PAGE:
Frances Strassman does Organizing and Coaching for Attention Deficit Disorder, Learning Differences, Chronic Disorganization, Pack Rats and Other Interesting People.http://www.morethanorder.org
Of course you know you are disorganized. That is why you are reading this article. However most of us who are disorganized do not know exactly what we are doing to feed into the issue.
We do not know how to step outside of our self and arrive at an objective evaluation of our part in the disorder so that we can unravel the mystery. Over the years we tend to become either not able to see the details of what is happening, or overly critical and blaming of our self. Neither approach helps.
First, let’s look at the issue of not seeing. If you are like me, you may have spent years being frustrated by disorganization, yet looking at all the outside factors (which we often think to be major contributors to our disorder) and being irritated by these outside factors.
The problems are not outside of us.We need to start becoming aware of the connection between our not seeing what we are doing, and the resulting disorganization.
Secondly, when we do not blame outside factors we tend to become furious with our self and indulge in blame/shame.
It is hard to be objective about what is actually happening because we have become defensive. We are defensive because we tie intelligence together with being organized.
Intelligence has nothing to do with this lack of order. Unfortunately, our society has exactly tied intelligence and organization.
When we get disorganized, we are convinced that we have been “acting stupid”, rather than understanding that we simply lack skills.
It is very difficult to overcome this deep-seated belief, even when faced with the many proofs of our intelligence and abilities.
Having a smooth, fluid means for managing our life is something we can learn. For some reason this is not generally taught in schools.
The way out of disorder is two pronged. First, we need to gain objectivity. Secondly, we need to stop blaming our selves, and instead become good problem-solvers.
For most of us, it feels like the disorder just happens. In order to become objective and gain a foothold on overcoming disorder, it is essential to become this neutral observer of our actions.This is a tricky business because we live inside ourselves, not outside.
For example, if there were a little bird perched on a bookshelf in my living room, objectively watching me when I came in the door, that little bird would notice that I used to randomly scatter keys, wallet, and paper work around the house. This little bird would know that I had no idea where I placed these objects.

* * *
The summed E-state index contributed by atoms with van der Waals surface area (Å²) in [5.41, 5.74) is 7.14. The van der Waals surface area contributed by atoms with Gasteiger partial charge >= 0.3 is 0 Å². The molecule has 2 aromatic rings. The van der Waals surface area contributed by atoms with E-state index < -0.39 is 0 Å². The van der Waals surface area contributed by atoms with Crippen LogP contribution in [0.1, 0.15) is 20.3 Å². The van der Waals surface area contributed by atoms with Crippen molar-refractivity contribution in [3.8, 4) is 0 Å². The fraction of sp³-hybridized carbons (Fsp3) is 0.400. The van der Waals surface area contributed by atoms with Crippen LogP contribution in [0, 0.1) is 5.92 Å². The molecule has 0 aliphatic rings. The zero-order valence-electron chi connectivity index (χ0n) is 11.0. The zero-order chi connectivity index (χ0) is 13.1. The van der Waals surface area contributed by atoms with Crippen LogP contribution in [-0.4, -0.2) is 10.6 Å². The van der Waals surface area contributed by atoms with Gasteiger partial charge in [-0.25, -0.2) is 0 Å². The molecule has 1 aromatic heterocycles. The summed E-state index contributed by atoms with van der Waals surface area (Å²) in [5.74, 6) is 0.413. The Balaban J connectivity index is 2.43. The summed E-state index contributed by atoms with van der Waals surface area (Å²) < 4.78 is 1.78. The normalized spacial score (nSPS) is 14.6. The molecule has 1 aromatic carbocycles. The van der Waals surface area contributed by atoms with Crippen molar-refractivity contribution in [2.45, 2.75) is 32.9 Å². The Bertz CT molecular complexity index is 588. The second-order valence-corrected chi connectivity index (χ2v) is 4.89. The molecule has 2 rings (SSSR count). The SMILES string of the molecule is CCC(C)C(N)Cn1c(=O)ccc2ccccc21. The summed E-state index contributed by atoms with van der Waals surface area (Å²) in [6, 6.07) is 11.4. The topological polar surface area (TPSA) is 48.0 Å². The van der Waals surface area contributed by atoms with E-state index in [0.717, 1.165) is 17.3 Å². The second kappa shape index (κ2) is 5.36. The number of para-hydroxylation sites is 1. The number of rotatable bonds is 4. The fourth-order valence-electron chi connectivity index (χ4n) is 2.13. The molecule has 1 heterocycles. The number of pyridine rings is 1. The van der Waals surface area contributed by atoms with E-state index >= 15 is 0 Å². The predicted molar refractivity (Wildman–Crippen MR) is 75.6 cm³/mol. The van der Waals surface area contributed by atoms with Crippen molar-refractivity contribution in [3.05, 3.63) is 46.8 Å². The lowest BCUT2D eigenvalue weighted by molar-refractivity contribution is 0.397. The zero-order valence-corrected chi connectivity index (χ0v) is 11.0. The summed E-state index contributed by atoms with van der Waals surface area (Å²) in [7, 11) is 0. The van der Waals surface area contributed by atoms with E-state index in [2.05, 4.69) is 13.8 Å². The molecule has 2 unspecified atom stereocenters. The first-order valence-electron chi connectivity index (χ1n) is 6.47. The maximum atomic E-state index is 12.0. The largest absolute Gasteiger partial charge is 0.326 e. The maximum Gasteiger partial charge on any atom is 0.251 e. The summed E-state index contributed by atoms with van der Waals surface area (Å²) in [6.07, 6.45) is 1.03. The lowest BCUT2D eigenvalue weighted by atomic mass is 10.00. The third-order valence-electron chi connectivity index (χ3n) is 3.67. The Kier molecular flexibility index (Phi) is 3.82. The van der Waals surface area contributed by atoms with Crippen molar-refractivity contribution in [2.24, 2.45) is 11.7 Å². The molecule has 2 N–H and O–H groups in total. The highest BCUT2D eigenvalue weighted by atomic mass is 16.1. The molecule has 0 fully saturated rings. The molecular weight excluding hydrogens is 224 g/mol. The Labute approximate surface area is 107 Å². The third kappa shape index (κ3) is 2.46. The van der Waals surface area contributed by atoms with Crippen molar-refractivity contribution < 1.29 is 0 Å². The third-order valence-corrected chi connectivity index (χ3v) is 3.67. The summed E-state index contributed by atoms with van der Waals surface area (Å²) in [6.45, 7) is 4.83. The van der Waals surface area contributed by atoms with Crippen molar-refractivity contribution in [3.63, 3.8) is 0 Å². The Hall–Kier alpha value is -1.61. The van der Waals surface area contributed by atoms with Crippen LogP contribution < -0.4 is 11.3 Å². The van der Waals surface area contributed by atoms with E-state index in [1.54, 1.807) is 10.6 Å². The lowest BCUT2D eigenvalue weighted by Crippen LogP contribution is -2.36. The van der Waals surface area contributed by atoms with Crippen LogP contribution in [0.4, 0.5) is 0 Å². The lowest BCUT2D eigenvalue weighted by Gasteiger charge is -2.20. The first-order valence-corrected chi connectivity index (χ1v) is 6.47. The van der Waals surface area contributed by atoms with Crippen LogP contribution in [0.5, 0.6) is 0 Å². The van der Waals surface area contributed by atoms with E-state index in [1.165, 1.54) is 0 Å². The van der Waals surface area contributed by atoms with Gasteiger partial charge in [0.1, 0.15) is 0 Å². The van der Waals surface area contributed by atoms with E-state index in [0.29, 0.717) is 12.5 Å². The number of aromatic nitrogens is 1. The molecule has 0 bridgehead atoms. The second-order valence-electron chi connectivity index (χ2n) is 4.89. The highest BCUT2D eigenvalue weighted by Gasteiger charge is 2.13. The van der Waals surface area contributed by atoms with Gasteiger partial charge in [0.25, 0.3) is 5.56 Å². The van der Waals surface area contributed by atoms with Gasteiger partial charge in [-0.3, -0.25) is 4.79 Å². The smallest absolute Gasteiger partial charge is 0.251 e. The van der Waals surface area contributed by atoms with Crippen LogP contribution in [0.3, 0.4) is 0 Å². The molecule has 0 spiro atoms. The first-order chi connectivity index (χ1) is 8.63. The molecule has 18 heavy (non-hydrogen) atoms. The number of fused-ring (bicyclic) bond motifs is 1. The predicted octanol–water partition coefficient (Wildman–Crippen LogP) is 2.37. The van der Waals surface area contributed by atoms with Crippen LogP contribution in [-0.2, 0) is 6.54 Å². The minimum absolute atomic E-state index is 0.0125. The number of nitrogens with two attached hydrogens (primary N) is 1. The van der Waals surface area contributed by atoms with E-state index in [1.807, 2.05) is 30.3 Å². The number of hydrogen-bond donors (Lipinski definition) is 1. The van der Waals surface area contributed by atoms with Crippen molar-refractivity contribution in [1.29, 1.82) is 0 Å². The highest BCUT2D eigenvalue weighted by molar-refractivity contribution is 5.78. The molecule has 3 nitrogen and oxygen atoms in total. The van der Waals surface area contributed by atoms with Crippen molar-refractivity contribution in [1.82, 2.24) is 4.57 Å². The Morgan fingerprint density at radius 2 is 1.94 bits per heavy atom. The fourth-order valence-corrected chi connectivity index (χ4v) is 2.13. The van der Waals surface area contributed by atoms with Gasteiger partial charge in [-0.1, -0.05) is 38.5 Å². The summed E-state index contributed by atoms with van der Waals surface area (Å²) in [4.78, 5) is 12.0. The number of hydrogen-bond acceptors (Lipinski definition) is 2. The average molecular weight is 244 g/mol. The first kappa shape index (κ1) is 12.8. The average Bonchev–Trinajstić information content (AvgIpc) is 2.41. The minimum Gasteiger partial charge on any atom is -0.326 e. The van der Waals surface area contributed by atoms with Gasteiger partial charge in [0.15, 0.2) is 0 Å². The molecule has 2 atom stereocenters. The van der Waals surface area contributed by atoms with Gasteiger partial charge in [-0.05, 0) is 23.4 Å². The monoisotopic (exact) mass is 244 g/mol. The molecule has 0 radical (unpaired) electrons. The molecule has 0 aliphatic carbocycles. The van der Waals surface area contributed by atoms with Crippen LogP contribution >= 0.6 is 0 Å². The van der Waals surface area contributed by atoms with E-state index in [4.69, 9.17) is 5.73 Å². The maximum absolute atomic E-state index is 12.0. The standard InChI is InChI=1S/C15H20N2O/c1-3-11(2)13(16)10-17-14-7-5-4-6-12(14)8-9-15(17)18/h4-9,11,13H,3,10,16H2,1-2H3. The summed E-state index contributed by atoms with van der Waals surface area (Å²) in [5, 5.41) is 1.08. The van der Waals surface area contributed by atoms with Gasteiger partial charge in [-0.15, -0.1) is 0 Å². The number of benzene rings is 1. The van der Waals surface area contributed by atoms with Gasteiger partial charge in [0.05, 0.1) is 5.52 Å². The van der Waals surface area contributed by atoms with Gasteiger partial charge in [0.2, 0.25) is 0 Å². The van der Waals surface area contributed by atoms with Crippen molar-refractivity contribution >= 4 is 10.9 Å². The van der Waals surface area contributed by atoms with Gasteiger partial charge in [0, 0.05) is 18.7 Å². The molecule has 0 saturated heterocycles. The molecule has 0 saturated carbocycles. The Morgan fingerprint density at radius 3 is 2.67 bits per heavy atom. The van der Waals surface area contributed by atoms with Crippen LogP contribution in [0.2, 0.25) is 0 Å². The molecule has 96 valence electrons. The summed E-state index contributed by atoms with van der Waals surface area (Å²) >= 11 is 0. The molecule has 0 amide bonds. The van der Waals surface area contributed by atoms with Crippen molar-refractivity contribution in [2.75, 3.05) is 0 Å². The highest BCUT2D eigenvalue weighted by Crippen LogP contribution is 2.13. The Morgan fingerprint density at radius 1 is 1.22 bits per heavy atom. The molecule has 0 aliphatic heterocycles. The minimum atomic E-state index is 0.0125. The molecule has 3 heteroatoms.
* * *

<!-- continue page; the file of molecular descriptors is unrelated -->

Since we lack objectivity, we don’t watch our selves scatter things. They just disappear. In fact, we have no idea where the objects went, or we may even decide that somebody else keeps moving them.
The second key element for change I have learned is that as long as we continue to criticize our selves about what we are doing or not doing, we will not change the behavior pattern. At least not real, deep, lasting change.
We tend to get into a rage with our self, or waste time blaming people, circumstance, or simply rationalizing the situation. Instead, right at that moment of discovering we are on the wrong track, we could ask our self “What could I have done so that I would not lose my wallet?”
Nothing dramatic, no need to make this a big deal. Just a simple inquiry. When I discover I have lost something, like my keys, I can resolve to find a home for them and always put them away.
Once we discover what would be useful we then need to give our self a clear description of how to change the pattern of what is not working right. Then we need to give our self the instruction to make No exception to this new pattern.
How do we remember to make no exception? By becoming totally committed, body and soul, to staying aware of the new change we are implementing. And by implementing just one step at a time, and staying with it until it becomes automatic.
The key always goes on the hook on to the left of the inside of the front door, even when we are just running back into the house for a couple of minutes. Otherwise we will get distracted and randomly set they key down.
When we allow exceptions we lose the pattern and have nothing to depend upon.
Every bit of time spent in recrimination is time lost to solving the problem. The more frequently we bypass the blame stage and hop over to the solving stage, the more we will view our selves moving forward. This is so obvious; ……….and yet… we neglect the obvious.
It is extremely useful to become problem solvers, not blamers.
©2005 Frances Strassman. Used with permission.